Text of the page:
Research shows that the words you use can definitely affect your open rates. Certain words can trigger spam filters in your email, which means your email will land in your subscriber's spam folder (never to be seen again). Buzzwords can also taint your credibility and lead to a decrease in the number of opens you see.
Lack of personalisation
Are you sending emails to an individual with personalised content that that person would find valuable? If not - you need to start. Treating your email list like a group is one of the most common mistakes people make when they start their email marketing journey. Even though you know that you are speaking to a group of people, your subscriber should feel like you sent them personalised content that meets their needs and expectations.
You haven’t tested your content
Test, test and then run more tests. That’s what you need to do to find out what your audience enjoys and what they want to receive from you. As much as you read, try new things and implement best practices, every audience is unique and therefore you need to find what works best for your audience. You can run tests to see which subject lines perform better, which design layouts receive better results, etc.
It’s a big no - Negativity
You open your inbox and you see a subject line with a negative connotation in it. You've already had a rough day, you're swamped at work and your boss is on your case. What do you do? You just delete the email without opening it. Be mindful about negative connotations in your subject lines as they might not resonate with your audience. Try to rather answer questions your subscribers might have that entice them to engage with your content.
As mentioned already, treating all your subscribers the same or as a group can heavily influence your open rates. Subscribers want to feel special and feel like you are talking to them directly. Make sure you segment your list to ensure you are targeting your content in an efficient way.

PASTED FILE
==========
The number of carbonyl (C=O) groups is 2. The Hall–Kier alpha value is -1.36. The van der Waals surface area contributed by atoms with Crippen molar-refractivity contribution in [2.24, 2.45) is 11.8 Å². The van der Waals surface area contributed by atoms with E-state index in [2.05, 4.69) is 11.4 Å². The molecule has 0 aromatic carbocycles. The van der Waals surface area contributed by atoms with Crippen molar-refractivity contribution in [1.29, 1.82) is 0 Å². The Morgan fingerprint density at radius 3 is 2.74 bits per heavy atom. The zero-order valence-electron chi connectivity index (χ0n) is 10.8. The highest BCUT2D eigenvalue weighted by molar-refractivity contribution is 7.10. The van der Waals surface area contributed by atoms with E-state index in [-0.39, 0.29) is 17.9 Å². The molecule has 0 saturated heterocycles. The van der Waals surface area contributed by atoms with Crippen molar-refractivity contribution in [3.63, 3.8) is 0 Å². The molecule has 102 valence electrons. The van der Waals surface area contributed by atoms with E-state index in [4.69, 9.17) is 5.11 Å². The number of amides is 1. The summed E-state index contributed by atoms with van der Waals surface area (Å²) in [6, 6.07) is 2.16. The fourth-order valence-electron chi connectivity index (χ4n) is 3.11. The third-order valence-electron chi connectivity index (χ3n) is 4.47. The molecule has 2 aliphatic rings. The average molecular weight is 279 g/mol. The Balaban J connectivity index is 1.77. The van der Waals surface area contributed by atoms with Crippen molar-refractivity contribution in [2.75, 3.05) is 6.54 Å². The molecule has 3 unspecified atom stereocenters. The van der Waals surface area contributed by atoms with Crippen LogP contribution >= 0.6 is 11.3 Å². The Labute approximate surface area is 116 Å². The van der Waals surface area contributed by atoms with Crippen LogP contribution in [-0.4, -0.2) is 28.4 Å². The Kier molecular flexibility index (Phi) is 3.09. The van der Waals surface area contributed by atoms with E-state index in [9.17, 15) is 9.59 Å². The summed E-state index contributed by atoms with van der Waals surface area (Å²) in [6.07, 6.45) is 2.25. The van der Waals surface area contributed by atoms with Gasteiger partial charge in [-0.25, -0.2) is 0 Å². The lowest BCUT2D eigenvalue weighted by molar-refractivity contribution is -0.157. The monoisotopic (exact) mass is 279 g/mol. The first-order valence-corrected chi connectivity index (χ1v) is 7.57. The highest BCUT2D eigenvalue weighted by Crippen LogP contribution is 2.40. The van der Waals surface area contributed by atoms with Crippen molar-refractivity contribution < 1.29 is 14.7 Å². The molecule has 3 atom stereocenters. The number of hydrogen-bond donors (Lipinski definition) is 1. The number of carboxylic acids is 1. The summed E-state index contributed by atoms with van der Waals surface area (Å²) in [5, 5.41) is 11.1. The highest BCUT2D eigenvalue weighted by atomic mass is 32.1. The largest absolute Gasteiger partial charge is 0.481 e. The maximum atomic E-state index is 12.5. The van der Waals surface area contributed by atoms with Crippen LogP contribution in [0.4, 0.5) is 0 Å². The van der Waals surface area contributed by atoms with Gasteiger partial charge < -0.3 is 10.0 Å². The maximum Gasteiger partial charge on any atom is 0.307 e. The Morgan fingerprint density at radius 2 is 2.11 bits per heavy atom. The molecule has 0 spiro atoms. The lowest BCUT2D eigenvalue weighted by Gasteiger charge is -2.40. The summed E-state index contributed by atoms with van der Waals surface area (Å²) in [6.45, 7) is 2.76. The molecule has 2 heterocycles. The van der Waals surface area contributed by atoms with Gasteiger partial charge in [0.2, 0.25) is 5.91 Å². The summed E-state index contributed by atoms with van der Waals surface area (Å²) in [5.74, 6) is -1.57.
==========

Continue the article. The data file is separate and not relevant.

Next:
Your email has a high spam score
If you’re sending emails that have a high spam score, your email will not reach your subscriber’s inbox and will land in their spam folder. This will dramatically affect your open rates as spam folders are rarely checked by email users.
We recommend using isnotspam.com to check what your spam score is.
A high spam score means your email is likely to trigger spam filters. Before you send out your campaign you can optimise and adapt your email to reduce the spam rating.
Email rendering is really important when it comes to your email campaigns. It’s important to understand and review how your email renders in different email clients to ensure that you create the best possible email experience for your subscribers. If you don’t look into how your emails render in different email clients (as well as devices for that matter) you could see your open rates plummet, because your emails don’t look nice and aren’t easy to read.
Image vs Text Ratio
Everyone wants to send out beautiful email campaigns but you need to get your image to text ratio right. Adding too many images to your email and not enough text will definitely trigger spam filters. Certain email clients also block images in emails which means that your email might not make sense if you’ve put all your content in images. Your ideal image to text ratio should be 60% text vs 40% imagery/graphics.
Links for days
You want to share all the new exciting things you're doing with your audience - so you stuff your email campaign with tons and tons of links. Using too many links can trigger spam filters and also leave your subscriber completely overwhelmed in terms of what you want them to do next.
Try to stick to between 3 - 5 links in the main body of your email.
Spelling errors can dramatically reduce your open rates, especially when they are present in your subject lines.
Spelling errors are bad for your open rates because:
- They make your subscriber think that you aren’t who you say you are
- They make you seem unprofessional
- People don’t take you seriously
Using a bought list